It is a quiet session so far with risk in the Off position (for now - we have yet to see the sinusoid HFT stop triggering function which rises stocks artificially as yesterday demonstrated so very well to nobody's surprise). All eyes are once again focusing to Europe, pushing the EURUSD lower for at least a few more hours until Europe closes and the repatriation resumes.  In terms of key European events, today is the EU finance minister’s conference call on Spain today. As DB summarizes, officials are expected to approve the EU100 billion Spanish bank rescue plan however the exact size of the loan will probably only be determined in September pending the result of a bank-by-bank stress test. This will then pave way for restructuring plans for the sector in October which is broadly consistent with the timeline set out in the leaked draft MoU. At the previous meeting finance ministers agreed to first disburse EU30bn to Spain by the end of July so we will watch out for further confirmation of this today. We may also get the terms of the loan today. The conference call is expected to start at 10am GMT. What is odd is that unlike before when the mere possibility of a European catalyst was enough to push risk higher, this is no longer the case, and Spanish spreads to Bunds just hit another all time wide, with the Spanish 10 Year plunging to 7.11%, another post-summit high, this time dragging the Italian 10 Year which was at 6.10% at last check. And as explained before, the European uber pair trade means that as PIIGS yields soar, the core drops to new record, in most cases, negative nominal lows.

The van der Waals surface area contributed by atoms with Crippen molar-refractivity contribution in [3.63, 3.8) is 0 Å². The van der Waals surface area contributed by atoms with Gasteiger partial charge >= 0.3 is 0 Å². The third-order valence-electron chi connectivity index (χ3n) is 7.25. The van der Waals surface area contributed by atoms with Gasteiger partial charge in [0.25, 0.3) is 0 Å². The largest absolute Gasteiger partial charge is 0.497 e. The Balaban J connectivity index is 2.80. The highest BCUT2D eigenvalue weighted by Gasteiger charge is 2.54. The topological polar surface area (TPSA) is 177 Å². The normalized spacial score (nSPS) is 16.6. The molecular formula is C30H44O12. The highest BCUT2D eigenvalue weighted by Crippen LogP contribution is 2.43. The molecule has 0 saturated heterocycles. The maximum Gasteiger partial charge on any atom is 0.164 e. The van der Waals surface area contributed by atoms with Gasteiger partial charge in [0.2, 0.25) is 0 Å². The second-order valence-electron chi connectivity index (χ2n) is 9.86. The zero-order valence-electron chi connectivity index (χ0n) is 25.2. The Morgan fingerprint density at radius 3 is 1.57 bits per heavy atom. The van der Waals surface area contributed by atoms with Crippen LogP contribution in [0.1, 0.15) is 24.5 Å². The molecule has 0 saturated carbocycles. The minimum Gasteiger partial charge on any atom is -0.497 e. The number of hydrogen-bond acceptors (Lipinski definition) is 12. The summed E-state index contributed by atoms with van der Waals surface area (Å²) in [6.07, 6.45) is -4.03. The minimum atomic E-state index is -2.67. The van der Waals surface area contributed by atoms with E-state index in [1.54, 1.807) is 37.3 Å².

Will the world once again be able to ignore the once-again imploding European reality (and American: Of the 35 S&P 500 firms that reported results yesterday, about 74% of those came ahead of market consensus but only 57% of those topped sales forecasts.), and send the ES to a green close on the day? Or is today the day when reality comes back with a vengeance? Stay tuned and find out.  


Opening Spanish 10 yr yield at 8 am est:


Add to Portfolio


7.100000.08900 1.27%

Your opening Italian 10 yr bond yield:  (8 am est)

Italy Govt Bonds 10 Year Gross Yield

 Add to Portfolio


6.066000.06500 1.08%
As of 07:40:00 ET on 07/20/2012.


In the following video, Stratfor's Adrian Bosoni highlights the fundamental contradictions and the major flaw in the European financial crisis. We see that ECB board member Asmussen, and German minister Schaeuble both steadfastly state that there will be no money transfer without a sovereignty (fiscal) transfer. Bosoni states correctly that this is the proper way to proceed on a long term basis in order to have a robust and unified budgetary regime.  The flaw: the length of time to ratify this.  Spain, Portugal, and Greece all have very short time horizons due to their massive problems and all have asked for a delay in implementing a balancing of their budgetary deficits.  In other words, the PIIGS nations are asking for continual bailouts with the hope that they will get their act together.